Mission Essential: Special Agent Rashid Ellis, ’04

Rashid Ellis

After publication of our story “Mission Essential,” we learned about two more Citadel graduates currently serving in the United States Secret Service. Beyond being selected for the Counter Assault Team, an elite unit that provides tactical support to the president of the United States, the two men are part of the mere 7% of Secret Service agents who are Black, in an organization that is nearly 75% white. In honor of Black History Month, we are privileged to share their stories of success in a career that few achieve.

Rashid Ellis, ’04, is no stranger to hard work, but he didn’t get the first job he interviewed for. The job was at McDonalds, and Ellis was 10. “They were just kind enough to grant me an interview because of my persistence,” he said. But when Ellis turned 12, he landed a construction job where he worked for a family friend. At 15, he went to work for GameStop, where he boasts setting the company record for pre-purchases of PlayStation 2. Today, the 41-year-old graduate is 12 years into a successful career with the U.S. Secret Service.

Ellis was born to a young law school student from New York and an immigrant from Ghana. As the young couple struggled to make ends meet, life took them to the District of Columbia, Texas, Virginia, North Carolina and Georgia. They eventually divorced, and Ellis divided his time between the two households.

He attended three different high schools, which gave him multiple opportunities for reinventing himself, and he was involved in a number of sports, including wrestling. As a junior, Ellis attended Fort Dorchester High School in North Charleston, where he became familiar with The Citadel. As a senior at Westover High School in Albany, Georgia, he discovered the periodic table while taking chemistry and, even more importantly, discovered Teisha Grant, who would eventually become his wife.

Attending The Citadel was not in Ellis’ plans, but an unexpected acceptance letter combined with the dogged determination of a single mother who raised two children while carving out a successful career for herself in mortgage lending outweighed his objections. “In the end, Mom won, of course,” said Ellis, “and I had to say a very sad goodbye to my girlfriend.”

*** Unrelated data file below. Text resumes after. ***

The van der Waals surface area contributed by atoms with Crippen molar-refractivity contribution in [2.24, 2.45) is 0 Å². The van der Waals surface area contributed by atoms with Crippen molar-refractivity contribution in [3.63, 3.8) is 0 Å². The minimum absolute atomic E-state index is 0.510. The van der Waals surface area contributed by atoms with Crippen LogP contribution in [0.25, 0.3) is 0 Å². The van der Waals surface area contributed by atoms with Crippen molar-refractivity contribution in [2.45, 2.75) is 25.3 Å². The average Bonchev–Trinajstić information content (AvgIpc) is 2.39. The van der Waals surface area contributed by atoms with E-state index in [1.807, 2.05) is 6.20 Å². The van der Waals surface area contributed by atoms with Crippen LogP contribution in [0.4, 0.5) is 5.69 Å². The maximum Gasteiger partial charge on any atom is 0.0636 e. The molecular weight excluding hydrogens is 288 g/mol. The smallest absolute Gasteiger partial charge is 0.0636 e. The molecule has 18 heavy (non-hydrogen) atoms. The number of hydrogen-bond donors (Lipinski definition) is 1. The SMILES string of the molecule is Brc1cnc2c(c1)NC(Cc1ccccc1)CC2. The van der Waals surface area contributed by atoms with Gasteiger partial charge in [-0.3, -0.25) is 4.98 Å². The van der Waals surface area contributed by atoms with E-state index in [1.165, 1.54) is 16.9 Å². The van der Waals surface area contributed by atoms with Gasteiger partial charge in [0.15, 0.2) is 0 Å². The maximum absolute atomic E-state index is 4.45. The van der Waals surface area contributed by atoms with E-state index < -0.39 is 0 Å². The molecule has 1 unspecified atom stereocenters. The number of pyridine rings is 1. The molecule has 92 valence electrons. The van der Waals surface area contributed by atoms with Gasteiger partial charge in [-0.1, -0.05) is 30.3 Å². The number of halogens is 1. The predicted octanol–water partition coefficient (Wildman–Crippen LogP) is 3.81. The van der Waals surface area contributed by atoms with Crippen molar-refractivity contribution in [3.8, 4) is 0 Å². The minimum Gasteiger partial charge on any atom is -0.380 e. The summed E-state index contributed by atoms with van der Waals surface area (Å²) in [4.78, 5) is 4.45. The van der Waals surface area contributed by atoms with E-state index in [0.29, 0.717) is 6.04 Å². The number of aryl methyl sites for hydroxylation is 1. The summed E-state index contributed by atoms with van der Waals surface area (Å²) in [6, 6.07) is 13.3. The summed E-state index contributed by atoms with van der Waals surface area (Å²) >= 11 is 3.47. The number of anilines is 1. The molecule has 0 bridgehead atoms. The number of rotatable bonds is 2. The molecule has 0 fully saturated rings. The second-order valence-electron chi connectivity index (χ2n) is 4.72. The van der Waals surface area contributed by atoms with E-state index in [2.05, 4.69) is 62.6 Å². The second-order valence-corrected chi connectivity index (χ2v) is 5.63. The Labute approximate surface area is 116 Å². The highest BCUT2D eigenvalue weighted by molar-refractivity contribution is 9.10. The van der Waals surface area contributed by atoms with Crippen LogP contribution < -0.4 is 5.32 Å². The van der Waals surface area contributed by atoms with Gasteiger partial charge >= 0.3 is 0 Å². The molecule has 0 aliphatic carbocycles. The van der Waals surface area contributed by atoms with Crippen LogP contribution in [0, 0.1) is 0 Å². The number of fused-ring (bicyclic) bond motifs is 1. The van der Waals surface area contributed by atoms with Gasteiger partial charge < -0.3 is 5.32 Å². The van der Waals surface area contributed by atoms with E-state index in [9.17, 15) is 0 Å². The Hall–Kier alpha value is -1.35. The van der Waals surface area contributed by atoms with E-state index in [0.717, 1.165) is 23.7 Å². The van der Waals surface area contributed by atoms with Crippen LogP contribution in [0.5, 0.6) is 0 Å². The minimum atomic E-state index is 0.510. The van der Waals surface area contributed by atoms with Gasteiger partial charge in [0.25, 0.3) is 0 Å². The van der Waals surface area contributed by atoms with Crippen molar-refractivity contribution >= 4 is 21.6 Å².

In the early days of co-education, Rashid Ellis found himself matriculating in August 2000, just after the second woman had graduated from the South Carolina Corps of Cadets. The Citadel was challenging, but Ellis found allies in his F-Troop roommate Adam Padgett and Commandant’s Office staff members, Susan Redmond and retired Army Col. Tony Lackey, ’61. He also embraced the Cadet Honor Code: “A cadet does not lie, cheat, or steal, nor tolerate those who do.” For Ellis, the code by which all cadets live became a lifelong creed.

“It’s not that I didn’t have honor going in,” he said, “but I learned what it meant to be honorable – to have integrity.” Most importantly, Ellis learned that simply tolerating – or having knowledge of an honor infraction – can jeopardize a person’s honor. “Regardless of what I’m doing, if I see a wrong, I have to do something about it because if I don’t, I’m compromising my own honor.”

Once a reluctant cadet, Ellis embraced his path by senior year and even took a young F-Troop cadet under his wing to ensure her success.

After graduating, he spent seven years in corporate America and two years in graduate school. The application process for joining the Secret Service took Ellis more than five years, and he joined in May 2011. He spent his first four years in the Miami Field Office, investigating counterfeiting crimes, then he joined the Counter Assault Team, and later he served on presidential protection detail. Today he is an instructor at the U.S. Secret Service James J. Rowley Training Center, where he teaches new and experienced agents about counter surveillance.

When reminded that February is Black History Month, Ellis was quick to respond. “I’d like to make it a full-time focus of ending race identity in America, calling each other American instead of Black or white,” he said. “That’s my dream.”